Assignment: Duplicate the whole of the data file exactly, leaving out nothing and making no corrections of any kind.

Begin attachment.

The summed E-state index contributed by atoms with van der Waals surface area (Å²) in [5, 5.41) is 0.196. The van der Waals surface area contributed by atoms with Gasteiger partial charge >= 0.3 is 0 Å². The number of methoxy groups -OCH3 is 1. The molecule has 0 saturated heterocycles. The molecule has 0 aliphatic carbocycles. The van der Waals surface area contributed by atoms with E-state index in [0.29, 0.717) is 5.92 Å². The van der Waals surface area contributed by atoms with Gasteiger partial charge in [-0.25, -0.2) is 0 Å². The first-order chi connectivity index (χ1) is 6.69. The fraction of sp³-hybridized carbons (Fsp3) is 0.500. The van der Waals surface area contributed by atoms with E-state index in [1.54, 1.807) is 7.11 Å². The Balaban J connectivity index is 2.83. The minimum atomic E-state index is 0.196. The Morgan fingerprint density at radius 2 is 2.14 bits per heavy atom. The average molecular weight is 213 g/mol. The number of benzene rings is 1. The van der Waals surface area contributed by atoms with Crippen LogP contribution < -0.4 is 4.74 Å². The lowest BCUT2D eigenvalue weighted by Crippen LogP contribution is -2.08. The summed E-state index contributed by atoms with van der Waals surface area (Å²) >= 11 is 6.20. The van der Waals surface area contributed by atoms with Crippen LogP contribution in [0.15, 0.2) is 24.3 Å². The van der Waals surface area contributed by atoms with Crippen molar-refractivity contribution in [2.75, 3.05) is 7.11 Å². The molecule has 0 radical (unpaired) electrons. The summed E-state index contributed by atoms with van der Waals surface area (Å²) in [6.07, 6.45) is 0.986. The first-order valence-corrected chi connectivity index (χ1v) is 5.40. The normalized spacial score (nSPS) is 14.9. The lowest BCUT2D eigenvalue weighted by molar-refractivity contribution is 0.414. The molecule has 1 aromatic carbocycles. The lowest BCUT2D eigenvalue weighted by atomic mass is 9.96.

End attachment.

The summed E-state index contributed by atoms with van der Waals surface area (Å²) in [5, 5.41) is 0.196. The van der Waals surface area contributed by atoms with Gasteiger partial charge >= 0.3 is 0 Å². The number of methoxy groups -OCH3 is 1. The molecule has 0 saturated heterocycles. The molecule has 0 aliphatic carbocycles. The van der Waals surface area contributed by atoms with E-state index in [0.29, 0.717) is 5.92 Å². The van der Waals surface area contributed by atoms with Gasteiger partial charge in [-0.25, -0.2) is 0 Å². The first-order chi connectivity index (χ1) is 6.69. The fraction of sp³-hybridized carbons (Fsp3) is 0.500. The van der Waals surface area contributed by atoms with E-state index in [1.54, 1.807) is 7.11 Å². The Balaban J connectivity index is 2.83. The minimum atomic E-state index is 0.196. The Morgan fingerprint density at radius 2 is 2.14 bits per heavy atom. The average molecular weight is 213 g/mol. The number of benzene rings is 1. The van der Waals surface area contributed by atoms with Crippen LogP contribution < -0.4 is 4.74 Å². The lowest BCUT2D eigenvalue weighted by Crippen LogP contribution is -2.08. The summed E-state index contributed by atoms with van der Waals surface area (Å²) >= 11 is 6.20. The van der Waals surface area contributed by atoms with Crippen LogP contribution in [0.15, 0.2) is 24.3 Å². The van der Waals surface area contributed by atoms with Crippen molar-refractivity contribution in [2.75, 3.05) is 7.11 Å². The molecule has 0 radical (unpaired) electrons. The summed E-state index contributed by atoms with van der Waals surface area (Å²) in [6.07, 6.45) is 0.986. The first-order valence-corrected chi connectivity index (χ1v) is 5.40. The normalized spacial score (nSPS) is 14.9. The lowest BCUT2D eigenvalue weighted by molar-refractivity contribution is 0.414. The molecule has 1 aromatic carbocycles. The lowest BCUT2D eigenvalue weighted by atomic mass is 9.96.